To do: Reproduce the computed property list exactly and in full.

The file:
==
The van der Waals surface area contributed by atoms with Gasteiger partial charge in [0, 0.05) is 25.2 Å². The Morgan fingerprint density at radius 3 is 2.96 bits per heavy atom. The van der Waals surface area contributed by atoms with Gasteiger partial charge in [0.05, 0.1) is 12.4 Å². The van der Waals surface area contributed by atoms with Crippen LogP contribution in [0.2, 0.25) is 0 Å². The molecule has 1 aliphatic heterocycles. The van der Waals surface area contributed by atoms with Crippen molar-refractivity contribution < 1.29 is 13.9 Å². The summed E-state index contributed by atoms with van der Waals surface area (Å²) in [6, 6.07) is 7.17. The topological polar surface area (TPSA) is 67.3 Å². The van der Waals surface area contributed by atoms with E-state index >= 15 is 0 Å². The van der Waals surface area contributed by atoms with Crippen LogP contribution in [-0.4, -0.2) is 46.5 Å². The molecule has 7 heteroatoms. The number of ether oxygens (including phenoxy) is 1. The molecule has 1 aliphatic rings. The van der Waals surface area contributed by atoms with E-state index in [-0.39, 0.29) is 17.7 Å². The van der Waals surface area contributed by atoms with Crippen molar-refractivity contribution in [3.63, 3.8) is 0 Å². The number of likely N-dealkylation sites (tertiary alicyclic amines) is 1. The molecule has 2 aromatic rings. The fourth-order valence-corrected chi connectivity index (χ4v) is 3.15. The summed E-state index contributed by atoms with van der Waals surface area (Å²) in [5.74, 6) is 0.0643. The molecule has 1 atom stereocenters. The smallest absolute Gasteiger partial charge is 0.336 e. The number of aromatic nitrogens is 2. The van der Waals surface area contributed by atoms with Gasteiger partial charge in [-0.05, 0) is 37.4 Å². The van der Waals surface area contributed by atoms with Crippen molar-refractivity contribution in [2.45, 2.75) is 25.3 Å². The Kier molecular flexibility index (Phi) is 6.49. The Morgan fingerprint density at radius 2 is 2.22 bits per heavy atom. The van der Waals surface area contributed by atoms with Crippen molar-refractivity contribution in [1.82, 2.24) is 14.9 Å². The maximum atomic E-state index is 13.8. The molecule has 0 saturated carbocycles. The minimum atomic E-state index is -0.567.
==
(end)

The van der Waals surface area contributed by atoms with Gasteiger partial charge in [0, 0.05) is 25.2 Å². The Morgan fingerprint density at radius 3 is 2.96 bits per heavy atom. The van der Waals surface area contributed by atoms with Gasteiger partial charge in [0.05, 0.1) is 12.4 Å². The van der Waals surface area contributed by atoms with Crippen LogP contribution in [0.2, 0.25) is 0 Å². The molecule has 1 aliphatic heterocycles. The van der Waals surface area contributed by atoms with Crippen molar-refractivity contribution < 1.29 is 13.9 Å². The summed E-state index contributed by atoms with van der Waals surface area (Å²) in [6, 6.07) is 7.17. The topological polar surface area (TPSA) is 67.3 Å². The van der Waals surface area contributed by atoms with E-state index >= 15 is 0 Å². The van der Waals surface area contributed by atoms with Crippen LogP contribution in [-0.4, -0.2) is 46.5 Å². The molecule has 7 heteroatoms. The number of ether oxygens (including phenoxy) is 1. The molecule has 1 aliphatic rings. The van der Waals surface area contributed by atoms with E-state index in [-0.39, 0.29) is 17.7 Å². The van der Waals surface area contributed by atoms with Crippen molar-refractivity contribution in [3.63, 3.8) is 0 Å². The number of likely N-dealkylation sites (tertiary alicyclic amines) is 1. The molecule has 2 aromatic rings. The fourth-order valence-corrected chi connectivity index (χ4v) is 3.15. The summed E-state index contributed by atoms with van der Waals surface area (Å²) in [5.74, 6) is 0.0643. The molecule has 1 atom stereocenters. The smallest absolute Gasteiger partial charge is 0.336 e. The number of aromatic nitrogens is 2. The van der Waals surface area contributed by atoms with Gasteiger partial charge in [-0.05, 0) is 37.4 Å². The van der Waals surface area contributed by atoms with Crippen molar-refractivity contribution in [2.45, 2.75) is 25.3 Å². The Kier molecular flexibility index (Phi) is 6.49. The Morgan fingerprint density at radius 2 is 2.22 bits per heavy atom. The van der Waals surface area contributed by atoms with Crippen molar-refractivity contribution in [1.82, 2.24) is 14.9 Å². The maximum atomic E-state index is 13.8. The molecule has 0 saturated carbocycles. The minimum atomic E-state index is -0.567.